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Scientology:
Group promotes Scientology leader in schools
Radio Australia
November 23, 2009

Source

A group sponsored by the Church of Scientology says it's been targetting children in thousands of schools across Australia.

The group, Youth for Human Rights, has been distributing DVDs and brochures that spread the word about human rights and name the founder of Scientology as a leader on the issue. The admission comes as the federal independent Senator Nick Xenophon pushes for an inquiry into the church.

Primary schools in the eastern state of New South Wales have been ordered not to hand out the material, but the group's activities are more widespread.

Presenter: Sean Rubinsztein-Dunlop
Speakers: Tara Kuru from Youth For Human Rights; Nick Xenophon, Federal Senator; Geoff Scott, NSW Primary Schools Principals Association

EXCERPT FROM DVD: Human right number one - we are all born free and equal. What are human rights? Find out at youthforhumanrights.org.

SEAN RUBINSZTEIN-DUNLOP: Tara Kuru says she's in a group that distributes DVDs and booklets with that message to thousands of schools across Australia.

TARA KURU: The fact that the funding is provided by the Church of Scientology is not hidden at all. But I've never once promoted Scientology whilst talking to youth about human rights.

SEAN RUBINSZTEIN-DUNLOP: The 25-year-old grew up in a family of Scientologists but she says she joined the group, called Youth For Human Rights, by coincidence five years ago. Its material names the founder of Scientology, L Ron Hubbard, as a human rights leader alongside Gandhi and Martin Luther King.

TARA KURU: I think he's made some very profound help towards human rights and he wants people to promote the Universal Declaration for Human Rights because that's like the foundation of the rules to human existence.

SEAN RUBINSZTEIN-DUNLOP: The New South Wales Education Minister Verity Firth has ordered all primary school principals not to hand out the material after she was told about it on Friday.

The Minister says it's aimed at year-six students but Tara Kuru says children of all ages have been targeted for at least three years.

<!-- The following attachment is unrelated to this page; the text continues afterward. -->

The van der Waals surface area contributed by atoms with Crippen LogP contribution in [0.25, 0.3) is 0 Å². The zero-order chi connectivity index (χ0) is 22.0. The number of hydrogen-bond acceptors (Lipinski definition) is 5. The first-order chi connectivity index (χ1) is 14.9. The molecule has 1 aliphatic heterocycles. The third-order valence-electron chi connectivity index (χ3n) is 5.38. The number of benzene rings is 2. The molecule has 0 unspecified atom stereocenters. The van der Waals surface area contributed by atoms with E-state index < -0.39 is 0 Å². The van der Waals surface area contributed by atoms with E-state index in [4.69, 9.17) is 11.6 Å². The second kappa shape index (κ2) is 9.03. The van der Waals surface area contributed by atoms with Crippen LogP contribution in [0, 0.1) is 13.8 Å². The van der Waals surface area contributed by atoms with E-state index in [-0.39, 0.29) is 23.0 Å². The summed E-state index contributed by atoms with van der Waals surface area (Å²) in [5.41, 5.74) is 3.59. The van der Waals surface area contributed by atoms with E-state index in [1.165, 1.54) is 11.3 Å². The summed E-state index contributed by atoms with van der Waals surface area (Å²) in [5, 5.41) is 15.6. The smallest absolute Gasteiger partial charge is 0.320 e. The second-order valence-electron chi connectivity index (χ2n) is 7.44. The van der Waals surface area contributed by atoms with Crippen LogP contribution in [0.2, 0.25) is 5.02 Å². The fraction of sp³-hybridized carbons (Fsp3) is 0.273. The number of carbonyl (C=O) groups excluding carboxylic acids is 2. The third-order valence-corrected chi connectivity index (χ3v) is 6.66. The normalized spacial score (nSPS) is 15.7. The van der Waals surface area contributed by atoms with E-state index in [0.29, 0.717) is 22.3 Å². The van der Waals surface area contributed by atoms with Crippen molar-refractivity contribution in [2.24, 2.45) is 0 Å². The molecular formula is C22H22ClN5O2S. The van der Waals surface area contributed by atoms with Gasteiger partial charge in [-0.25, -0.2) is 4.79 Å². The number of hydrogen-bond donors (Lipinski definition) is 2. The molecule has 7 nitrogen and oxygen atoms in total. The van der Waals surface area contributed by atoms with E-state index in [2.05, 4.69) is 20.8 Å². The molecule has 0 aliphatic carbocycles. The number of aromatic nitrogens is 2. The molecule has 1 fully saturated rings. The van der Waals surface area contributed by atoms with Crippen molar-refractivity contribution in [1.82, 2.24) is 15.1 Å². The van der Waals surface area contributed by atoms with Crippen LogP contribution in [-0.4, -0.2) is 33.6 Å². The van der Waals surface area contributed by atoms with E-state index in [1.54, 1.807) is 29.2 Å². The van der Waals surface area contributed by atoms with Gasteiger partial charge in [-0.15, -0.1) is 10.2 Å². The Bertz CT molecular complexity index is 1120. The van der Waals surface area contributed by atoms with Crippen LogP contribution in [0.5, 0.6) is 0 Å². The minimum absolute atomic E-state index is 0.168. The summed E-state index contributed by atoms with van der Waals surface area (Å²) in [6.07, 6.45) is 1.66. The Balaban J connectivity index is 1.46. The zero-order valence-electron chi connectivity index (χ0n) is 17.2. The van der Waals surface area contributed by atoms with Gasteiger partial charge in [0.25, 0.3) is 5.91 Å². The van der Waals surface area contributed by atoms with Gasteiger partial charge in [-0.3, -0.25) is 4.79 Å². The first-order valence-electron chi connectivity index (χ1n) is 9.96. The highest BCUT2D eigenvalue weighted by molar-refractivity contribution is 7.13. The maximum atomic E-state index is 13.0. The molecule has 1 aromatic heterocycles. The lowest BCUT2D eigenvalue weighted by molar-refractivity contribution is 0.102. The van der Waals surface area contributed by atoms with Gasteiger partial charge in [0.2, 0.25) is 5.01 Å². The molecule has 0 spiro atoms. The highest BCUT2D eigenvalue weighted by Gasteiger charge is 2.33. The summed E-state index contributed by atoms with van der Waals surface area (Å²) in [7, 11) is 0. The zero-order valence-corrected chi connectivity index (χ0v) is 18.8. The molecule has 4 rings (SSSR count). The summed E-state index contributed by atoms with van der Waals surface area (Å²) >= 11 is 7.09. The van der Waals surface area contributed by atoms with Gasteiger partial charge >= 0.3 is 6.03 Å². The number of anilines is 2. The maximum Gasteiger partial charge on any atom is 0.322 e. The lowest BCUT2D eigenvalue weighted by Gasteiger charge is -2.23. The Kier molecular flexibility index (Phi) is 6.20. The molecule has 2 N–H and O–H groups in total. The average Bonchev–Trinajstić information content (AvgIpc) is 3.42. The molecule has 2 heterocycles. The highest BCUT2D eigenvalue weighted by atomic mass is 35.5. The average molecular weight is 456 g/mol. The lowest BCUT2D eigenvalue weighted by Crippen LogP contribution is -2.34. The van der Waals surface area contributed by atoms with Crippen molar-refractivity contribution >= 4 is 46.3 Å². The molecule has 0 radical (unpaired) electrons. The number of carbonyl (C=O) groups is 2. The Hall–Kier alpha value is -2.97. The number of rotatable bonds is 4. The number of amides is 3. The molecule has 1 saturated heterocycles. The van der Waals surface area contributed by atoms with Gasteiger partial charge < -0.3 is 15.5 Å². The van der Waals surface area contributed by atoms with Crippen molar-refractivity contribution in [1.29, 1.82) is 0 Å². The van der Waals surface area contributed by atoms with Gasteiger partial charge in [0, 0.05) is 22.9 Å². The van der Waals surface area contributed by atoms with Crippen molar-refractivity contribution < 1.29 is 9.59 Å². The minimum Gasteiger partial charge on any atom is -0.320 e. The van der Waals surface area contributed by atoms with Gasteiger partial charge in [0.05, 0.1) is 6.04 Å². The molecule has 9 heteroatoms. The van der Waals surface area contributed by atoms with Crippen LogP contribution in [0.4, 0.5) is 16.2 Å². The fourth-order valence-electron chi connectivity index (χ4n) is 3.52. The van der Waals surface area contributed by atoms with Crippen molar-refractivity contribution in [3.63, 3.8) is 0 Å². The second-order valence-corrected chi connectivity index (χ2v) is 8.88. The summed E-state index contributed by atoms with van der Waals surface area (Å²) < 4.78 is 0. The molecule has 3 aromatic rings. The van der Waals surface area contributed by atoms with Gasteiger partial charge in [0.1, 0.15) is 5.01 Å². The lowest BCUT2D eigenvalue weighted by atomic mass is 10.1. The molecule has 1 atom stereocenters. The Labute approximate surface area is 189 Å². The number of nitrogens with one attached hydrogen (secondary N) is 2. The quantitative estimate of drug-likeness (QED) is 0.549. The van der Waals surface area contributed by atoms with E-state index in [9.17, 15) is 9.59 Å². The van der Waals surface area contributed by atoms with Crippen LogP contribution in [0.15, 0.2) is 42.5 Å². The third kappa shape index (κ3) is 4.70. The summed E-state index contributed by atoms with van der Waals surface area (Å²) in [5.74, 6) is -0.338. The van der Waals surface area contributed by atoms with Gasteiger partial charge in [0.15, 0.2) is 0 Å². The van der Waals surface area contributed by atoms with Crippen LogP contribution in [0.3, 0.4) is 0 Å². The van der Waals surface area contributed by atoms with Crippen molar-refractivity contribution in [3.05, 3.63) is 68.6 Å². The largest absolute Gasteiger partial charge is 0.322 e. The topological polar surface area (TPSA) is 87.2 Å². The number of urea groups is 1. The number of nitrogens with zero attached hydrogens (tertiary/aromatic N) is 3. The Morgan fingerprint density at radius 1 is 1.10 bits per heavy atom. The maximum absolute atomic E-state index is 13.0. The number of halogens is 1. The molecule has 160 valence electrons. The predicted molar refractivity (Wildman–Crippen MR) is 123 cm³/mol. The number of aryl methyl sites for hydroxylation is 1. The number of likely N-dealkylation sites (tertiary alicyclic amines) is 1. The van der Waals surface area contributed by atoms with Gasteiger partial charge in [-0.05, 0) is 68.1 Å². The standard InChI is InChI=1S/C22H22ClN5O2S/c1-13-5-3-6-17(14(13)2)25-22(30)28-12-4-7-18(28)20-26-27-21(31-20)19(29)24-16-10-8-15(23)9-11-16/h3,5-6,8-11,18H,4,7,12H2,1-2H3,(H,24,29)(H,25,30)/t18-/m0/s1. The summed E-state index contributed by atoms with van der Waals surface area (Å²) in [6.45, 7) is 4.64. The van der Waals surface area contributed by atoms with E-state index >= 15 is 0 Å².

TARA KURU: Most schools in Australia would have at least seen the booklet once or twice. For like nine out of ten, I've had nothing but positive responses.

SEAN RUBINSZTEIN-DUNLOP: The Church of Scientology describes Youth for Human Rights as a secular organisation. But the Federal independent Senator Nick Xenophon says governments across Australia need to be more vigilant against Scientologists.

NICK XENOPHON: They are not being up front in terms of their affiliations and this shouldn't be used as a recruitment mechanism for new members of the Church of Scientology.

SEAN RUBINSZTEIN-DUNLOP: The Senator is pushing for a federal enquiry into the church's tax-free status as well as allegations of abuse, forced abortions and imprisonment, fraud and blackmail. He suggests the religion has been plagued by misconduct since its foundation.

NICK XENOPHON: Putting L Ron Hubbard in the same league as Martin Luther King and Mahatma Gandhi is laughable but it is also very serious in the context of the sorts of things that L Ron Hubbard got up to when he was running the Church of Scientology.

SEAN RUBINSZTEIN-DUNLOP: A Sydney school has confirmed it received the material and threw it out but Geoff Scott, from the state's Primary Schools Principals Association, says the reference to Scientology could have gone unnoticed at other schools.

GEOFF SCOTT: It's possible but generally, if there are things that are likely to be controversial, it raises a little concern sometimes in the minds of principals to check out the source of the material and I guess on this occasion there have been some concerns expressed.

SEAN RUBINSZTEIN-DUNLOP: Tara Kuru doesn't see a problem.

TARA KURU: If I was helping World Vision which has a very Christian background which they promote, why would it matter? I am helping people, you know.

 

 


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